NORTH ADAMS, Mass. — The next stage of the Noel Field Athletic Complex was confirmed on Friday with the announcement of $400,000 in state funds toward a splash pad and other improvements.
The entire project is estimated at $778,000, with the balance to be matched from the city's annual Community Development Block Grant funding.
Richard Alcombright, who left office this past Monday after four terms as mayor, had received notice of the approval just before Christmas after a conversation with Executive Office of Energy and Environmental Affairs Secretary Matthew Beaton.
"It almost brought tears to my eyes, it really did," the mayor said last week. "Mike [Nuvallie] has worked so hard on that concept of a park within a park. He really sold me.
"When you saw the success of the skate park this year, which I think was really a phenomenal success, to have something that would really appeal to the younger kids, the little kids, is spectacular."
The skate park that opened last year after nearly a decade of effort and shepherded Nuvallie, of the city's Office of Community Development, was also funded largely by a Parkland Acquisitions and Renovations for Communities grant through Environmental Affairs. The project was the first phase of renovating the athletic complex to reflect the changing tastes and needs of a new generation.
The city had tried for the grant in 2016 to finish Phase II but did not get the funds. The year before, it had received the full amount toward the $676,000 skate park that opened on July 1.
"I'm really glad this came through so we can continue to do the work at Noel Field," said new Mayor Thomas Bernard on Friday. "It will be a nice match with the skate park. Everytime I drive by the skate park, it was busy and being actively used.
"I like the idea of [Noel Field] becoming one of the premier recreation areas and other end, in the West End, we have the Alcombright Complex."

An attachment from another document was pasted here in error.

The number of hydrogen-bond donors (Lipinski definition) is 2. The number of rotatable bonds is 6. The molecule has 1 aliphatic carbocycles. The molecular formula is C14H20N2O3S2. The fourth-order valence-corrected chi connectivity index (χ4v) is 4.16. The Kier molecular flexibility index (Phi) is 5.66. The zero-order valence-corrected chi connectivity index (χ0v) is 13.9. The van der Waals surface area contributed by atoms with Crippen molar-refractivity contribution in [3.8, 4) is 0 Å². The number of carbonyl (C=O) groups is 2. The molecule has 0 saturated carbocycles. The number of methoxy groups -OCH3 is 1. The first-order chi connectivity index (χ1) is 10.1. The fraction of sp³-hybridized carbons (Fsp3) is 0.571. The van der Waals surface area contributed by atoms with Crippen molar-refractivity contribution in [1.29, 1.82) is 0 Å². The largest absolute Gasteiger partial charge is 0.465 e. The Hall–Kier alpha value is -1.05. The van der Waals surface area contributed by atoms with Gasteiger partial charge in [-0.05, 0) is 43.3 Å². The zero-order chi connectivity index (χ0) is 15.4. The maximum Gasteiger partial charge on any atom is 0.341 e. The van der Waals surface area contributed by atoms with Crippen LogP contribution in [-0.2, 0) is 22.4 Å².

He said he was grateful to the administration of Gov. Charlie Baker and the Office of Community Development for their work in making this a priority.
Phase II also includes a new double basketball court, bocce and pickle ball courts, and reconfigured walking track. The less used tennis courts will be removed since residents can play at the Massachusetts College of Liberal Arts courts off West Shaft Road. The first phase had included laying the groundwork for the next step by installing electrical and water lines to reach the splash pad area. A Department of Public Works building at the site is expected to be partially demolished, leaving enough structure for restrooms.
More detailed plans will be developed now that the city has received the grant. Public meetings will also be held for residents' input.
The city had hoped to hear in November whether it was getting the Parkland Acquisitions and Renovations for Communities grant program, the normal time of the year they are announced. Instead, the Baker-Polito administration announced $6,385,785 in grant funding for park and recreation improvements in 22 Massachusetts communities on Friday after the double-barrelled blizzard/deep freeze forced a cancellation of a joint public announcement on Thursday in Pittsfield.
Pittsfield is also getting $400,000 toward a splash pad, this time at Clapp Park. Pittsfield put in a splash pad at the Common on East Street as part of a makeover of what was mostly a field to include a performance venue, paved pathways and a playground. The two cities were the only Berkshire communities to receive PARC grants; nearby Buckland received $32,000 to build the town's first playground.